For the talent professional and the new hire, anxieties around onboarding don't actually look all that different. Am I going to have all the information I need handy? Will I be able to make myself heard? Will I seem approachable to a new co-worker? Am I going to do a good job at this?
"The anxiety is really the fear or stress of the unknown," said Marc Solow, managing director of human capital, at Deloitte Consulting.
HR Dive has written about onboarding extensively — so if you're new to the field, then you should definitely comb through our coverage — but for this installment of the Talent Textbook, we've pulled together a broad overview of the process with help from a few experts. With a few modern ideas, this one-stop reference (complete with timeline) can assist talent newcomers and C-suiters alike in refreshing their onboarding process.
So here's to making the unknown known: welcome to onboarding.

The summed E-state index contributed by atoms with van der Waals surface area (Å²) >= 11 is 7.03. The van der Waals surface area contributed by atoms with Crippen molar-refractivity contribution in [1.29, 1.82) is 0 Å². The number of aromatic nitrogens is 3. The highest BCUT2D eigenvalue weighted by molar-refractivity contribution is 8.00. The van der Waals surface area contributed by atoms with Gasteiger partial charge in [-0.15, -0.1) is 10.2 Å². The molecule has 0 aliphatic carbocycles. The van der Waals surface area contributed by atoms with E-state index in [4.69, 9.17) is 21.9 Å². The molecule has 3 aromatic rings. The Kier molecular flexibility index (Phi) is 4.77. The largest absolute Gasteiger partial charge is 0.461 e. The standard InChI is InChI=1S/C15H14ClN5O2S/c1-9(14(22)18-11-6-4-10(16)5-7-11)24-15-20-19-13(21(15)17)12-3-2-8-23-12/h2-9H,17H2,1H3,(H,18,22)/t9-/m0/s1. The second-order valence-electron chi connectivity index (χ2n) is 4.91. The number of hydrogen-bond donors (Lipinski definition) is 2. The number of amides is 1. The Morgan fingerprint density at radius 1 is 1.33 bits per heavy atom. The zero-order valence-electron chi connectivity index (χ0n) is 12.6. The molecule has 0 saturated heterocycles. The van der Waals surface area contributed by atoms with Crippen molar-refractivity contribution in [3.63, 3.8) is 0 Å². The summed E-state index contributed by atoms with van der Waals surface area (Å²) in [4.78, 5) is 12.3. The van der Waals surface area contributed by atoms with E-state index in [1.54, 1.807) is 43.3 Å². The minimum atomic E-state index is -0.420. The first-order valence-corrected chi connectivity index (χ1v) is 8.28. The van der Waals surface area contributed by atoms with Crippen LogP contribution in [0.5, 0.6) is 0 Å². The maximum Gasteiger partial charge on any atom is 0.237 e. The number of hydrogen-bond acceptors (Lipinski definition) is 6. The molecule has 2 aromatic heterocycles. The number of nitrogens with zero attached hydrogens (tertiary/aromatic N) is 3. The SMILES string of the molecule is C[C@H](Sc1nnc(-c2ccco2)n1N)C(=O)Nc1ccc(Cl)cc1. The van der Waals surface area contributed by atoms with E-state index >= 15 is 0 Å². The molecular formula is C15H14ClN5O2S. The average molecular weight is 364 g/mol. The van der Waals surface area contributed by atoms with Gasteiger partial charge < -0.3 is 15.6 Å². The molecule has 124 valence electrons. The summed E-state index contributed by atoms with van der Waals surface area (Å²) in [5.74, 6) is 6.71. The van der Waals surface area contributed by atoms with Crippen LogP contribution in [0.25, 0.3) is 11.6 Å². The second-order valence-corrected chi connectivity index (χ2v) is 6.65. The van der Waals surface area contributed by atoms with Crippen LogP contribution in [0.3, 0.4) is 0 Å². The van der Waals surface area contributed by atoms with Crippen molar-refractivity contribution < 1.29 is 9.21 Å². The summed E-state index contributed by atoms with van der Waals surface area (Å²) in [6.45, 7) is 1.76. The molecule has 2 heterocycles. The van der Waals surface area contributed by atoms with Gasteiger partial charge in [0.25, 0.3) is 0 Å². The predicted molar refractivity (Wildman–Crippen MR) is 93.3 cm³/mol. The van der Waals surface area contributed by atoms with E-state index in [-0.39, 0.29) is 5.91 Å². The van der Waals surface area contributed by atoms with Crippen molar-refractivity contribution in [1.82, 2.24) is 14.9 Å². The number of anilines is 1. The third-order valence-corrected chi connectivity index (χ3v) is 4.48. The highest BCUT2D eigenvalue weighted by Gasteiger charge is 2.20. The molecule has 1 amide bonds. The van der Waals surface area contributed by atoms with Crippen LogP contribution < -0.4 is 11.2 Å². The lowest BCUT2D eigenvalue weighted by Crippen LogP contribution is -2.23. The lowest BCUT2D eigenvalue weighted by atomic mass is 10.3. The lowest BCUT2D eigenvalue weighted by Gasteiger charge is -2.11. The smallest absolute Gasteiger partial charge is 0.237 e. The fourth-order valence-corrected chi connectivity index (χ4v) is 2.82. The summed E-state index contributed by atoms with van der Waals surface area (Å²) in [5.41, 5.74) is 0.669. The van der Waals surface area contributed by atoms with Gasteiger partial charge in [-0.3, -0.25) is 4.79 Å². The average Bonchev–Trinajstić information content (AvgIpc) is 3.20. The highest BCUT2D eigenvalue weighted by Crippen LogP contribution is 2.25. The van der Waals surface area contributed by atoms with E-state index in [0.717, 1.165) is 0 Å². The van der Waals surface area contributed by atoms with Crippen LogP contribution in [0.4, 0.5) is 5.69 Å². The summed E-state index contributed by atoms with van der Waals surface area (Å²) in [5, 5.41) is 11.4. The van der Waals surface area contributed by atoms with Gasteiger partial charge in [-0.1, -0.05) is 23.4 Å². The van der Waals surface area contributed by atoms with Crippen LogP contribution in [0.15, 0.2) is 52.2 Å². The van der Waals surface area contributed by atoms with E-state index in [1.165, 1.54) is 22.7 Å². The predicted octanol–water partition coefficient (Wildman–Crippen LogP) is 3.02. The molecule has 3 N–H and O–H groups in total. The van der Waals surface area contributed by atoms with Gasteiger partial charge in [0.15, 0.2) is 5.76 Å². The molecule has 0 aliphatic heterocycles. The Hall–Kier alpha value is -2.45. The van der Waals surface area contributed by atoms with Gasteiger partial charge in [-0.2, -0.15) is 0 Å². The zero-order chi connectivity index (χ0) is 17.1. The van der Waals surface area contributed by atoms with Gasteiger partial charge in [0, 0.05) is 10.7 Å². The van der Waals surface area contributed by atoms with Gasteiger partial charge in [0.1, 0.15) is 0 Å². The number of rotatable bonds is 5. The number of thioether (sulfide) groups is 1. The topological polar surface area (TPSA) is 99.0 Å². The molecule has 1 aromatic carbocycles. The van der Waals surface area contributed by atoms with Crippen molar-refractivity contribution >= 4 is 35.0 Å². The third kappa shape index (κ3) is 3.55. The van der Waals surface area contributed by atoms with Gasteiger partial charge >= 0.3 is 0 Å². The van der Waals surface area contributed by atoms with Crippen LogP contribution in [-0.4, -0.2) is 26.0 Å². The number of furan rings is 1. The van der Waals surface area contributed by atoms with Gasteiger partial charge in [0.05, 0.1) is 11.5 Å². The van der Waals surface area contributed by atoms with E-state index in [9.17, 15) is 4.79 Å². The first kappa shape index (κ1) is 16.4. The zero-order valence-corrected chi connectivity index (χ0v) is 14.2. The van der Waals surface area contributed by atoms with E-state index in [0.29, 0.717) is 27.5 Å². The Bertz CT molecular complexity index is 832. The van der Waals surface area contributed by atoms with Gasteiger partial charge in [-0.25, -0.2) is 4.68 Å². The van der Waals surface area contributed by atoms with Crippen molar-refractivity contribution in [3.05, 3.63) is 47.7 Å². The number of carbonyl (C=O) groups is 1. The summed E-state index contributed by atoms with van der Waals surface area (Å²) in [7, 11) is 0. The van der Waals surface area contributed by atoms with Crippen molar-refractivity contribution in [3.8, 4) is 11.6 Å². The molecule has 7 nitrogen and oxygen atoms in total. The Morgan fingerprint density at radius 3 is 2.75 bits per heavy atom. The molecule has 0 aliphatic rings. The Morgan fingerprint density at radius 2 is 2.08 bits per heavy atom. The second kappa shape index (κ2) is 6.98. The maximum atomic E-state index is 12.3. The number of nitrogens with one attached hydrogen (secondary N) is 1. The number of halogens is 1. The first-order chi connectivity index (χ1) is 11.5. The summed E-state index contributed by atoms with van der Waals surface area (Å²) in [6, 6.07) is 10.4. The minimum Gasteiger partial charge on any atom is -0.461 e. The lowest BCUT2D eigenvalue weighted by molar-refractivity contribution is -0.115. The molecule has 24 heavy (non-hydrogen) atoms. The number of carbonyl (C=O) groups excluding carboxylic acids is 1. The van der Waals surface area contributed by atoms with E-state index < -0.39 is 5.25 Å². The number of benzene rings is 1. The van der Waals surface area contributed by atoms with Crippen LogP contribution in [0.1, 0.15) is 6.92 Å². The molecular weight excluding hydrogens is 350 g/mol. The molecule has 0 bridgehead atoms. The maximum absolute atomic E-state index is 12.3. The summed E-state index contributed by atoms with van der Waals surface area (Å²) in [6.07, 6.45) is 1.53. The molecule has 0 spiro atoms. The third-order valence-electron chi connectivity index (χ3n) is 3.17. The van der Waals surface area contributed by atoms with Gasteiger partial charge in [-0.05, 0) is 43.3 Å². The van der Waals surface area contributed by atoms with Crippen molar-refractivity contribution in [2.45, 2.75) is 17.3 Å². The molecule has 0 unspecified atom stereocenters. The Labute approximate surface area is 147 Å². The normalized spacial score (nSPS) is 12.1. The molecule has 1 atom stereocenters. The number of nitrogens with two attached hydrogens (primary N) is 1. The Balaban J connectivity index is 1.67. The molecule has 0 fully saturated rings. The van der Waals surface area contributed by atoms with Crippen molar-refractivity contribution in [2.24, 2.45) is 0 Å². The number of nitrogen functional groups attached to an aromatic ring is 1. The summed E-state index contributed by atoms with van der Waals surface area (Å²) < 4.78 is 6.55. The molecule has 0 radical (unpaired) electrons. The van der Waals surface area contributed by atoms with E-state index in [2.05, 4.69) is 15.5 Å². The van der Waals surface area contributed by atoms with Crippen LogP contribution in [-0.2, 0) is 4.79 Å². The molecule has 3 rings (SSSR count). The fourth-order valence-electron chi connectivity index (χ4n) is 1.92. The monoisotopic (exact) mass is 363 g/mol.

Before day one
After recruiting an awesome candidate, talent professionals might be tempted to rest on their laurels and let communication lapse, but with the competition for new talent as fierce as it is, HR needs to check in with candidates more frequently prior to day one. It can build on a candidate's excitement after a positive recruiting experience, reassuring them that they made the right choice about their career — and it can prevent poaching.
"They were facing an issue where, after their candidates were accepting offers, if there was a four-week timespan between 'offer accepted' and 'day one,' they didn't have the process to continue the engagement and communication with the candidate, and they were finding their best candidates were getting poached by competition," Solow said, speaking about one of his tech-industry clients.